Mommy Monday: You Are Worth More Than You Know {Part 3: Quality Over Quantity}

posted in: Motherhood, Womanhood | 0

Happy Mother’s Day! Did you wake up yesterday excited to celebrate motherhood? If you have children, did you look at them at some point in the day with an extra glimmer of gratitude? Did you appreciate your husband more tenderly as you reflected on the gifts you share with him. I hope at some time in the day you experienced one of these sentiments.

How did you wake up today? Did you have that same feeling towards motherhood? Yesterday doesn’t have to be a one-day-a-year kind of celebration. Mother’s Day is not the only day you can rejoice in your magnificent role. But — it’s Monday…I have to wonder.

I have been working through three questions that probe at some deeper thoughts relating to motherhood. If you didn’t read the first post in the series, it might be helpful to look back and also read through the first question I answered

When dialoguing with Moms about common struggles in motherhood, many times there is not a quick fix. We often boil over and when we do it is the result of a combination of things weighing on our soul. I am not prescribing my answers as solutions to your challenges in motherhood; rather to encourage you to explore your struggles further. Motherhood is dynamic — both perfectly wonderful and miserably hard at the same time. My goal is to be helpful, to provide encouragement and to equip you with practical tools on your own journey.

In continuing with this series, “You Are Worth More Than You Know,” the second question I ask Mamas who are feeling overwhelmed by motherhood is:

Can you let one of your other roles go for a season so that the responsibilities of motherhood lighten?

Most of the time, when we are feeling stressed as Moms we look outward for help. We suggest our husband needs to do more, we complain and desire a maid because we can’t stand being in our messy homes, and advice is often to just hire some help. My thoughts are often counter-cultural when I challenge women to do less everywhere else so they can do more in their direct sphere of influence {especially during a hard season of motherhood}.  Less is more? Wait what, Johnna, didn’t you just share in Part 2 that we need to ask for help? I’m confused. Yes, Mom, you do need to be able to ask for help. But there is a difference between taking help in a hard season, and relying on it for sustenance.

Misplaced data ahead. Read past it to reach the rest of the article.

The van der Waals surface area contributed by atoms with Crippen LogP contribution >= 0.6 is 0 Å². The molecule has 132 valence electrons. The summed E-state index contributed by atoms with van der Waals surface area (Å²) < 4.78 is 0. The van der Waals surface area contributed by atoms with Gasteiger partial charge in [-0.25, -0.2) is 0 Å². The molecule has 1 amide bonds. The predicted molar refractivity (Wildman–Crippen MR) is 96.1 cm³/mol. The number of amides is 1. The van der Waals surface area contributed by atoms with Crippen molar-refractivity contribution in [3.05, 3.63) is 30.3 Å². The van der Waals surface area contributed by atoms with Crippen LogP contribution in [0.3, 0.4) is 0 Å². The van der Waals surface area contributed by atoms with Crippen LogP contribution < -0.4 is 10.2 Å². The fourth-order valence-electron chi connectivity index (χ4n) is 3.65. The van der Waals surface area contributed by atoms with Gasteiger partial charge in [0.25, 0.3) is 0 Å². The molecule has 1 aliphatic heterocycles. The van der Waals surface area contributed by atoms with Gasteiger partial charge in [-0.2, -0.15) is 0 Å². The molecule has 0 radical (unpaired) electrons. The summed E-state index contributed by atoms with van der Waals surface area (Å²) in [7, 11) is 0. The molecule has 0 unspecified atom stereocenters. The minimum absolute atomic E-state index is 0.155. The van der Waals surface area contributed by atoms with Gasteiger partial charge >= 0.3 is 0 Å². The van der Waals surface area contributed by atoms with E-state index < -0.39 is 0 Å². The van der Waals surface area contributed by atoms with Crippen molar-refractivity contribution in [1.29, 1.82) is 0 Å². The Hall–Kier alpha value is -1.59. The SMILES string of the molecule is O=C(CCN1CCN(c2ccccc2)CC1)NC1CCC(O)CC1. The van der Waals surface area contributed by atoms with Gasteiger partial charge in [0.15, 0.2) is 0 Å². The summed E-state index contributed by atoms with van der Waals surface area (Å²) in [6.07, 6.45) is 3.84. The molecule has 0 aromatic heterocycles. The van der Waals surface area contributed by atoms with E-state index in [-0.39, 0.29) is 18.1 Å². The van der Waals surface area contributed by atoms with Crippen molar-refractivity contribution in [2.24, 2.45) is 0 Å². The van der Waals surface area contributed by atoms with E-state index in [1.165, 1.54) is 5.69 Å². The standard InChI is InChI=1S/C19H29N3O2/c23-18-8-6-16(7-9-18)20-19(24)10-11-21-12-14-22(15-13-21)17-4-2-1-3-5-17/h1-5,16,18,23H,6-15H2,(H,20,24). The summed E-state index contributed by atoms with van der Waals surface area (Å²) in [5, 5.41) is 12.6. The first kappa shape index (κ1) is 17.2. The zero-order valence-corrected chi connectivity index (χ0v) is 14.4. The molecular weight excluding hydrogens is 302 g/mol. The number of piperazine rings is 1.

The following thoughts may seem loaded, but realize I want to respect the authority of your family’s choices. If you are still reading, consider my questions as an additional perspective for consideration rather than condemnation. There are multiple issues that can surface in this idea of “do less.” Everyone has their own family and your family is unique and — it is yours. Whether you are the Stay at home Mama, Working Mama, Work From Home Mama, Take Your Baby to Work Mom, Homeschooling Mama, Public School Mama, Private School Mama…on and on. Please know that I do not want to imply there is one way to raise a family and that I have found that way.

Nevertheless, let me get to the point.

When I write about “doing less,” we mothers need to look at our own lives and filter it accordingly. I know what “doing less” looks like in my life and so I will pass that on. However, doing less might look VERY different in your life. I have learned so much from all types of women and families.

When Moms are pressed to attend this group, that class, this meeting, that playdate — it becomes overwhelming very quickly. We all know that feeling. We look at the calendar for the week and say “Oh wow, I have a pretty free week.” Then all of a sudden the week is over, we feel exhausted, and the family suffers from our frustrations and the lack of intimacy. We try to recover on the weekend if we are not too busy. As a person inclined to make lists and check the items off, I have learned the value in ‘doing less’ in my own life. I love my lists, I love doing a lot of activities, but it takes great discipline, courage and self-control to say, “No.” Especially to things that are good. Good is often not best for us in particular moments in our lives.